According to the kinetic characters of the vicious circle, two strategies, inhibiting mtDNA methylation and AKG supplement, for improving the endothelial function are investigated. Compared with inhibiting mtDNA methylation, AKG supplement may exhibit better effect on delaying the damage memory formation. The reason for this hypothesis may lie on the different roles of DNMT and TET. Previous clinical researches have suggested that DNMT level decreases and TET level increases in AD patients [30, 32, 33]. The variation of DNMT and TET seems to be conducive to the demethylation of mtDNA. However, the hypermethylation of mtDNA is observed which suggested that the variation of DNMT and TET may not play dominant roles in the damage memory formation. The increased mtDNA methylation level may be due to the demethylation dysfunction caused by exhaustion of the TET critical cofactor AKG. As DNMT may not play a dominant role in the damage memory formation, inhibiting DNMT may not exhibit potent effect on delaying the damage memory formation. Meanwhile AKG exhaustion may play an important role in the damage memory formation. Therefore, compared with inhibiting DNMT, AKG supplement may have better effect on delaying the damage memory formation.

In this study, the kinetic progression of cerebrovascular endothelial cell damage memory vicious circle is demonstrated. mtDNA global hypermethylation involves in the initialization of the vicious circle. AKG exhaustion plays an important role in the maintenance of the vicious circle. Meanwhile AKG supplement may be a potential method for improving the cerebrovascular endothelial cell damage memory. The present study provides a new insight into cerebrovascular endothelial damage in AD progression.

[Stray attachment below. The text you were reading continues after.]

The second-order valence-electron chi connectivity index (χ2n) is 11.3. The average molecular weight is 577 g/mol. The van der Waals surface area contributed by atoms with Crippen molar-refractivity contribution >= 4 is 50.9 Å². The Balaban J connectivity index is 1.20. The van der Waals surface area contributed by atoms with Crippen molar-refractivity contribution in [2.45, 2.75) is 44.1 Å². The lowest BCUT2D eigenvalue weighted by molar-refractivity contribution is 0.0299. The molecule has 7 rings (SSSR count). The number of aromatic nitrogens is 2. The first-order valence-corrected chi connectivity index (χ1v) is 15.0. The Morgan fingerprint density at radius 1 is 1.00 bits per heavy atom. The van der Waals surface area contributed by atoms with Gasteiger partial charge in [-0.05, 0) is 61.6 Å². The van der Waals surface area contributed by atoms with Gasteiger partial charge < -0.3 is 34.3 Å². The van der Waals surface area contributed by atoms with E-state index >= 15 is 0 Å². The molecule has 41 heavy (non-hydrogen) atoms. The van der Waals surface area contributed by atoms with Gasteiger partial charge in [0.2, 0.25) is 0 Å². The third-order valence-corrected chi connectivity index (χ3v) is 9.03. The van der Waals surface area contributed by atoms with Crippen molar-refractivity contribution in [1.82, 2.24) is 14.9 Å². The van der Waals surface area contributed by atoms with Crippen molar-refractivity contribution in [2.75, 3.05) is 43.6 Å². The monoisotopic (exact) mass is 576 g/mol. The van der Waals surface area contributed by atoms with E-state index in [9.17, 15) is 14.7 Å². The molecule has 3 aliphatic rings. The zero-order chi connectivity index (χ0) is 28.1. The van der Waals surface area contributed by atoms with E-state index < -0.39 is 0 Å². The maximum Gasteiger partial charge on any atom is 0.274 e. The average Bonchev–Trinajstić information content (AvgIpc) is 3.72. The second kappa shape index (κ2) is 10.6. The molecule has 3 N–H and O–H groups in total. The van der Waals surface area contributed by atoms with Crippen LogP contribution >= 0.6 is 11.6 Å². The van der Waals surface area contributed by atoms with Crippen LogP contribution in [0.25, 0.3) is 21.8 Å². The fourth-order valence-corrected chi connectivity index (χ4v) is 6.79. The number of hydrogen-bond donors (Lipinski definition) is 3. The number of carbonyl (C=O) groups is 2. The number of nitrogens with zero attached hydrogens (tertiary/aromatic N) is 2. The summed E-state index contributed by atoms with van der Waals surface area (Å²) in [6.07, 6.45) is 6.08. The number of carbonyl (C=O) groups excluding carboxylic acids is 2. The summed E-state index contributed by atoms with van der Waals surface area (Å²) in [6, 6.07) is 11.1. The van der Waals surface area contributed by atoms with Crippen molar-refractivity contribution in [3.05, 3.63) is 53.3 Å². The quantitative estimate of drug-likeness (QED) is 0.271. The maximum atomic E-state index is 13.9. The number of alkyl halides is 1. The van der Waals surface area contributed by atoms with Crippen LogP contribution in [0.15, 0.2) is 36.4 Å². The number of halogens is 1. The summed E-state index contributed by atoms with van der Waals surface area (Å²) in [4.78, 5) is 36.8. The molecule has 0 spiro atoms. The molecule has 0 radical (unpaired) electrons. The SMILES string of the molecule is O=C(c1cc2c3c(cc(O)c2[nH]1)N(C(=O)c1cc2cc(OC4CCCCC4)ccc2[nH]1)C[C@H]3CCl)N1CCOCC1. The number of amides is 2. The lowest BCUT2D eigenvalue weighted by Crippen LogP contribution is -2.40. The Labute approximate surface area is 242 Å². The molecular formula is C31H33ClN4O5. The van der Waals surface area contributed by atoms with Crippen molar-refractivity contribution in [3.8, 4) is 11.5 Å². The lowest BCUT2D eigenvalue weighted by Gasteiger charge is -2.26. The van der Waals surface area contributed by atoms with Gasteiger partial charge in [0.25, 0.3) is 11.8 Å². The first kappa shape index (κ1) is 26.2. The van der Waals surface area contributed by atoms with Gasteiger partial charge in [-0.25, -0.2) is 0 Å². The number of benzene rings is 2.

Materials and Methods

Research framework

This study contains four steps (Figure 10). Firstly, cell experiments are performed to investigate that whether the damage memory exists in endothelial cells and obtain the data for the kinetics process of cerebrovascular endothelial cell damage. Secondly, a mathematical model is developed to describe the above kinetics process. Thirdly, simulations based on the above model are performed to investigate the kinetic characters of the damage process and improvement method of cerebrovascular endothelial cell damage. Fourthly, the improvement method proposed by the above simulations are validated by cell experiments.